Buenos Aires Weather | Four keys to understanding what has been agreed with the IMF

The announcement on Friday by President Alberto Fernández that Argentina had reached an agreement with the International Monetary Fund to avoid default said a lot and a little at the same time, and there is still a lot to be defined, as he -even admitted the Peronist leader.

Here are the keys to understanding what has been negotiated and what is yet to come.

1. Agreement or understanding?

While Fernández and Economy Minister Martín Guzmán spoke of an “agreement” with the IMF, the Fund’s subsequent statement spoke of an “agreement on key policies.”

“IMF staff and the Argentinean authorities will continue their work in the coming weeks with a view to reaching an agreement at the staff level. As is always the case, the final agreement on a program agreement would be subject to the IMF Executive Board approval,” the multilateral lender said. said in his statement, hinting that the “fine print” has yet to be written.

Economist Luis Secco warned that the first difference between the positions of the two parties is that “there is no agreement at the level of technical personnel”.

“There is an agreement” and “there is no austerity, no devaluation, no cuts in budget spending. So how will there be a different outcome than what we already have?” He asked.

Secco, in conversation with Perfil, pointed out that the initial two-and-a-half-year program involves “10 quarters of IMF reviews, and if what has been agreed is achieved, then we have to start paying what is actually owed,” i.e. the US$44 billion.

“It’s a problem for the next government. For now [Argentina] managed to get out of default,” he concluded.

2. Accumulate Reserves

Guzmán announced that the agreement provides that “there will be no exchange rate jumps” and that it will also promote “the accumulation of international reserves” at the Central Bank.

However, during Friday’s press conference, when asked why the government had been unable to accumulate reserves in 2021 when it had an additional $6 billion from the campo and $4 Another $4 billion from the IMF, he only managed to say that “over $5 billion was used to pay down the debt,” without explaining what happened to the rest.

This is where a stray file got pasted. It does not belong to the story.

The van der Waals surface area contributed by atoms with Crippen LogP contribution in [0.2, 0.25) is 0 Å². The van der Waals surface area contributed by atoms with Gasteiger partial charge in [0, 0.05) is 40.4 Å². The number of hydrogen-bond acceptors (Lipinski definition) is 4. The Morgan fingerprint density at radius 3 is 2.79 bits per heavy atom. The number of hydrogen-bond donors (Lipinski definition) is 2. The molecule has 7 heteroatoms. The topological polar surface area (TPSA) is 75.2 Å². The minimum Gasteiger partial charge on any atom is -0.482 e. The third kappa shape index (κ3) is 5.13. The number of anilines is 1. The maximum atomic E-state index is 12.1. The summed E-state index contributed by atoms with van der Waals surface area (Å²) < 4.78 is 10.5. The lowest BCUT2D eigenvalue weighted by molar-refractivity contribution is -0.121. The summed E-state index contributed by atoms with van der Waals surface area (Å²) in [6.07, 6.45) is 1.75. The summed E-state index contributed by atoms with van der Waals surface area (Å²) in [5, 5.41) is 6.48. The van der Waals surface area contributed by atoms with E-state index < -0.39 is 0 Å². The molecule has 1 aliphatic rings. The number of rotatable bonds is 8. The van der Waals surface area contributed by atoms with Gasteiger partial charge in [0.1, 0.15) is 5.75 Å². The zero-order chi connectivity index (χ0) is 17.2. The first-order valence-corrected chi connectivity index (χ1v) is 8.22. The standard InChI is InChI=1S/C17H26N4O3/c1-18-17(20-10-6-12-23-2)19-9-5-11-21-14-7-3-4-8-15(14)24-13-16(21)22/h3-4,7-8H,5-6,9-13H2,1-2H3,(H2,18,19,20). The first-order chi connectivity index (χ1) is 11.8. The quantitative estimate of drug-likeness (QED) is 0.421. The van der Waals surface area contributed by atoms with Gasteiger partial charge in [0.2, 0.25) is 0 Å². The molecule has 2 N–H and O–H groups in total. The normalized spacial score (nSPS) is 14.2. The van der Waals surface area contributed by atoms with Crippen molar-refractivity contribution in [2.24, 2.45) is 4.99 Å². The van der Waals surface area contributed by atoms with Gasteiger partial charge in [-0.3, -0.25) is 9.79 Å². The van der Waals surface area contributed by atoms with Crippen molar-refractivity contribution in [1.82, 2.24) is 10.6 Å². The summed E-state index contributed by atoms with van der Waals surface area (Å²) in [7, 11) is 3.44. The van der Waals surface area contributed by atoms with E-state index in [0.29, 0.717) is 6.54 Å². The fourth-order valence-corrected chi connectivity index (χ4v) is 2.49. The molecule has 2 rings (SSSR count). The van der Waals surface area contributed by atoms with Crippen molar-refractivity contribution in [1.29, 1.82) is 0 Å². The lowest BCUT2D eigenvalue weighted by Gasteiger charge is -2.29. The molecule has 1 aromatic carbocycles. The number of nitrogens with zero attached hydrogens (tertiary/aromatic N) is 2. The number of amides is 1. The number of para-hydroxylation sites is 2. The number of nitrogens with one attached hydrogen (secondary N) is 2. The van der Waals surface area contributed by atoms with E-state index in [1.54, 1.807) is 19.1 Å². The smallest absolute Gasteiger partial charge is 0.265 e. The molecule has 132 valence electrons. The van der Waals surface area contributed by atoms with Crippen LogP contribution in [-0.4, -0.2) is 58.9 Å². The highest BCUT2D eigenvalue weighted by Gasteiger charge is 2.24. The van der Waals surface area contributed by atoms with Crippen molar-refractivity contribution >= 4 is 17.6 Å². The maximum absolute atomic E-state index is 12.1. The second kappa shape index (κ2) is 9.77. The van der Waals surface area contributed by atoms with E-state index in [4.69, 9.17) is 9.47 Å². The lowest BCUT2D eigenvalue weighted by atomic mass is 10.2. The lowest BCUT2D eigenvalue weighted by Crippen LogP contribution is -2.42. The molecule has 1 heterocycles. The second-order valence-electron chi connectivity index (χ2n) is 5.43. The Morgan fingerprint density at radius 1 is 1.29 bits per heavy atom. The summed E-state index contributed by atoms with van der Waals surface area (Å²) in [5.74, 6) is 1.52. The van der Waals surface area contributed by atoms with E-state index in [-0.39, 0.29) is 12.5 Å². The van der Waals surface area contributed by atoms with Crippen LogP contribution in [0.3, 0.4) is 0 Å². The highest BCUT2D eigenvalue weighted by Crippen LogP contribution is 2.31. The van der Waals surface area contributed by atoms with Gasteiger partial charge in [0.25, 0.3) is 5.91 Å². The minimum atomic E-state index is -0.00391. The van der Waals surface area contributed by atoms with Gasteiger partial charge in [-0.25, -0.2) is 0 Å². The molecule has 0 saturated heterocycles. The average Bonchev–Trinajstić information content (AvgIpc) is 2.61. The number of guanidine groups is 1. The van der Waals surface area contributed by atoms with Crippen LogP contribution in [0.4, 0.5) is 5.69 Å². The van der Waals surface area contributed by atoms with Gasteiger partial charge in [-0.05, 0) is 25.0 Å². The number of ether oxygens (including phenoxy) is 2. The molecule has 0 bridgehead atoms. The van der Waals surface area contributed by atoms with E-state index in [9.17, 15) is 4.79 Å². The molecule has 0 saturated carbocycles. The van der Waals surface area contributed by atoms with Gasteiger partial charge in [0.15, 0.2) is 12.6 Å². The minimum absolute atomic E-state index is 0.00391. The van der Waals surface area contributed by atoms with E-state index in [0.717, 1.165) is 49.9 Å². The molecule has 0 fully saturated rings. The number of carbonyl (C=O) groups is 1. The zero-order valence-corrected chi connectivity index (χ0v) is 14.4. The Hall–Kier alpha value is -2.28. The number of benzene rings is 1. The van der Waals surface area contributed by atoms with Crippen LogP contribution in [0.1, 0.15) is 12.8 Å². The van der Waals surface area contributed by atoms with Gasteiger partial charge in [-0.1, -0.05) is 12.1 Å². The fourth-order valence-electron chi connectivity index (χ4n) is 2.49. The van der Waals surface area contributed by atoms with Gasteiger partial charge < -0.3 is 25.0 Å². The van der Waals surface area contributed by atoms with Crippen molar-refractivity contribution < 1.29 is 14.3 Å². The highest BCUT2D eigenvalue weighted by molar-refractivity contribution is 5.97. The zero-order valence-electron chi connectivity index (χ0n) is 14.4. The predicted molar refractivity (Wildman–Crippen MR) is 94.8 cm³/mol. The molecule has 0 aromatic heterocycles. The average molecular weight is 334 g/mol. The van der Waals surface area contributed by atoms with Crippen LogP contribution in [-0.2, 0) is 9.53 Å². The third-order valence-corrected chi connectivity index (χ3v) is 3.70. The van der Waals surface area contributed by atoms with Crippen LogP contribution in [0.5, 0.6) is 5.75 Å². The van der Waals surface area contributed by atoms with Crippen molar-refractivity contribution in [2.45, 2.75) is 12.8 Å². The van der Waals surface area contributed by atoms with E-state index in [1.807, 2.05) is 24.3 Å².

3. Utilities

Guzmán denied that there will be an increase in utility prices. However, the Fund said that “we agreed that a strategy to reduce energy subsidies in a phased manner will be essential to improve the composition of public spending.

The question is: how will subsidies be reduced without increasing prices? By the way: how is the call for public hearings on the issue scheduled for February 17 going – precisely to raise them throughout the country, but especially in the federal capital and Greater Buenos Aires, which have only known one 9% increase from September 2019 to present – ​​does it fit into this pattern?

4. The budget deficit

How to reduce the public deficit if spending is maintained? The “understanding” implies, among other things, that Argentina’s budget deficit will drop from the 3.3% of GDP projected for this year to 2.5%. When Guzmán was asked how this reduction would be achieved without reducing subsidies or spending, the minister simply stated that “there will be more tax revenue”.

There are doubts here, especially because the government’s so-called “wealth tax” on large fortunes generated 0.5 of GDP. In addition, consultants’ estimates warn that the trade surplus, which left $14.5 billion last year, will be reduced this year to $8 billion due to drought, lower commodity prices and increased exports.

Furthermore, the proposal calls for a budget deficit of 1.9% of GDP by 2023, and only 0.9% in 2024, when whatever new government takes office.

Senator Luis Juez (Frente Cívico-Juntos por el Cambio) pointed out that the Minister of Economy “is talking about a reduction in the budget deficit of 0.5% per year while they govern, but of 1% the first year of the following. are doing is what they have always done: leaving behind a ticking time bomb for the future government.

In statements to the press, the Córdoba senator said “it’s a big unknown, a big lie.”

“Ask pensioners if there has been no austerity. They don’t say it, they don’t need to put it in a newspaper, they get it from inflation,” he added.

For his part, the former Deputy Minister of Economy Emanuel Álvarez Agis pointed out that “it is the first time that the IMF refinances a debt without requiring an adjustment in return. It is somewhat unusual by the standards of the IMF”.


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